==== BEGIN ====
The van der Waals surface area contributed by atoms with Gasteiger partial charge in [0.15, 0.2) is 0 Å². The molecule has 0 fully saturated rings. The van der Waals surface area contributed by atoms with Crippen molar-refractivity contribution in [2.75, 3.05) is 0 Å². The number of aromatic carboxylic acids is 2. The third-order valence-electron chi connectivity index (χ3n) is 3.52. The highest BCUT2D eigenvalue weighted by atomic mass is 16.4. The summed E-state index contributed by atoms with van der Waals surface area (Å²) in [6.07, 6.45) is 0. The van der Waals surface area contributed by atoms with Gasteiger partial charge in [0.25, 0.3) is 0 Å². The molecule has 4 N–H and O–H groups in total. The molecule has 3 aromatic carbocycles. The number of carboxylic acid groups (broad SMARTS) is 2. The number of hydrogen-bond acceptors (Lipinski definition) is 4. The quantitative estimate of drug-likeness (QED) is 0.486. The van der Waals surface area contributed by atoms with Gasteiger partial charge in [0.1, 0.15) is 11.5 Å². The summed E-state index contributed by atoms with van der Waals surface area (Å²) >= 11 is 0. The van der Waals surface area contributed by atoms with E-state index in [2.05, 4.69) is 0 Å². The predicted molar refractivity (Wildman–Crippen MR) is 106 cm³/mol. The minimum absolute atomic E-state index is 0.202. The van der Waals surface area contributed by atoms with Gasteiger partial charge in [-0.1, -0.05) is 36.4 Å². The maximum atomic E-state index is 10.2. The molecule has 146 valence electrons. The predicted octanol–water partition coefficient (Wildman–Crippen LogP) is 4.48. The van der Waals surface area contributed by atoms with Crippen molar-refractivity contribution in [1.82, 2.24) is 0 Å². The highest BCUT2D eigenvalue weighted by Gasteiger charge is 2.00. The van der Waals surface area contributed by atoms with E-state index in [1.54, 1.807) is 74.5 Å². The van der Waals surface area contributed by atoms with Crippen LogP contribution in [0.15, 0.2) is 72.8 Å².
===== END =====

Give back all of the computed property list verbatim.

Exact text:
The van der Waals surface area contributed by atoms with Gasteiger partial charge in [0.15, 0.2) is 0 Å². The molecule has 0 fully saturated rings. The van der Waals surface area contributed by atoms with Crippen molar-refractivity contribution in [2.75, 3.05) is 0 Å². The number of aromatic carboxylic acids is 2. The third-order valence-electron chi connectivity index (χ3n) is 3.52. The highest BCUT2D eigenvalue weighted by atomic mass is 16.4. The summed E-state index contributed by atoms with van der Waals surface area (Å²) in [6.07, 6.45) is 0. The van der Waals surface area contributed by atoms with Gasteiger partial charge in [0.25, 0.3) is 0 Å². The molecule has 4 N–H and O–H groups in total. The molecule has 3 aromatic carbocycles. The number of carboxylic acid groups (broad SMARTS) is 2. The number of hydrogen-bond acceptors (Lipinski definition) is 4. The quantitative estimate of drug-likeness (QED) is 0.486. The van der Waals surface area contributed by atoms with Gasteiger partial charge in [0.1, 0.15) is 11.5 Å². The summed E-state index contributed by atoms with van der Waals surface area (Å²) >= 11 is 0. The van der Waals surface area contributed by atoms with E-state index in [2.05, 4.69) is 0 Å². The predicted molar refractivity (Wildman–Crippen MR) is 106 cm³/mol. The minimum absolute atomic E-state index is 0.202. The van der Waals surface area contributed by atoms with Gasteiger partial charge in [-0.1, -0.05) is 36.4 Å². The maximum atomic E-state index is 10.2. The molecule has 146 valence electrons. The predicted octanol–water partition coefficient (Wildman–Crippen LogP) is 4.48. The van der Waals surface area contributed by atoms with Crippen molar-refractivity contribution in [1.82, 2.24) is 0 Å². The highest BCUT2D eigenvalue weighted by Gasteiger charge is 2.00. The van der Waals surface area contributed by atoms with E-state index in [1.54, 1.807) is 74.5 Å². The van der Waals surface area contributed by atoms with Crippen LogP contribution in [0.15, 0.2) is 72.8 Å².